WASHINGTON — The results of new research released by the U.S. Geological Survey have surprised scientists: Alaska is not likely to emit as much carbon this century as they’d previously expected.
The report marks the first statewide inventory of natural sources of carbon emissions and carbon storage. The research has been in the works since 2012, as part of a nationwide effort by USGS to examine carbon storage.
Also for the first time, scientists considered different water bodies such as lakes and wetlands separately, to avoid double-counting. The report relied on as much new field data as possible, collected by scientists from USGS, the Forest Service and Alaska universities, said USGS scientist and report author Zhiliang Zhu.
The results could reassure many who worry that the impacts of already-occurring climate change in Alaska could compromise efforts to curb greenhouse gas emissions.
In recent years, scientists have sounded the alarm on the climate change implications of Alaska’s melting permafrost, the frozen layer of soil and rock that covers from one-third to two-thirds of the state. As it melts — far faster than once expected — it releases methane, which is an extremely potent greenhouse gas. And thus, climate change in the Arctic begets more climate change.
But the new peer-reviewed government report released Wednesday found that may not be the case, at least through the year 2100.
“I think it was surprising to us … but it’s not inconsistent with global analyses that have been conducted for the permafrost region,” said Dave McGuire, one of the report’s authors.
That’s partly because the simulation models showed moregrowth than the scientists expected, and partly because the research was able to draw a more explicit line between the permafrost thaw and the amount of carbon exposed, McGuire said. More than 90 percent of Alaska’s total carbon stock is stored in permafrost, according to the USGS.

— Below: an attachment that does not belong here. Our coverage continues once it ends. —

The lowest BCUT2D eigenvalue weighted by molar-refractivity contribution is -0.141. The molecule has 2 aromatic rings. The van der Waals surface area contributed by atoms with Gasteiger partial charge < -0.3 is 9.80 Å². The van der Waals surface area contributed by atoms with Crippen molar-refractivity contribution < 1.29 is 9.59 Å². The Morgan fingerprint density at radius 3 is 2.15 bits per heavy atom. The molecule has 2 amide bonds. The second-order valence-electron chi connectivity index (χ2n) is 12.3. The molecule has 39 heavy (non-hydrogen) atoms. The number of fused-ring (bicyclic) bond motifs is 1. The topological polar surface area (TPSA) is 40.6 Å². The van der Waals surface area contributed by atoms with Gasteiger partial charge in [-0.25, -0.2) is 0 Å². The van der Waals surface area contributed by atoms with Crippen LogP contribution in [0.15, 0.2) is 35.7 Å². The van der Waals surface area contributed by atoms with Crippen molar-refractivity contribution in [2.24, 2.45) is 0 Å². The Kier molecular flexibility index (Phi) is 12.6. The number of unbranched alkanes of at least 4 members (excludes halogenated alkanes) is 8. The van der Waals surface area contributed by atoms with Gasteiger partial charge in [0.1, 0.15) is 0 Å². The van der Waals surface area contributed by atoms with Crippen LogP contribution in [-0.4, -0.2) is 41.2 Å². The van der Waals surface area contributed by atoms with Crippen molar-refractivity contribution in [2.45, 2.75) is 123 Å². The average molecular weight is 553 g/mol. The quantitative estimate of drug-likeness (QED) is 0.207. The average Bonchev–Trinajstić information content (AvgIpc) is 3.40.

The report is a big deal because it provides a benchmark for policymakers making plans for managing climate change, with new information on how Alaska may impact those plans, McGuire said. Global climate plans require such information to inform the timing of greenhouse-gas reduction goals, he said, comparing it to planning a retirement budget and taking unknown future costs into account.
Additionally, the report found that forests in Southeast Alaska will capture more carbon going forward, though it is only a small region of the state.
The authors noted that the newly released research results are not all-inclusive. But “this at least provides some basis for policymakers to think about carbon management in the U.S., and how Alaska might alter that,” McGuire said.
One major potential source of new greenhouse gas emissions was not included in the report, McGuire noted. The models did not include lakes that form due to thawing ice, and whether they are expected to expand or contract in the coming decades. If the lakes expand dramatically because of thawing ice, then there’s a potential for a lot more methane emissions, McGuire said. But if they dry out, or perhaps drain differently because of new channels caused by melting permafrost, they might put off more carbon.
Temperatures are still expected to rise — by as much as 8 degrees Celsius in Arctic and Western Alaska — and wildfires will increase in frequency and extent, according to the report.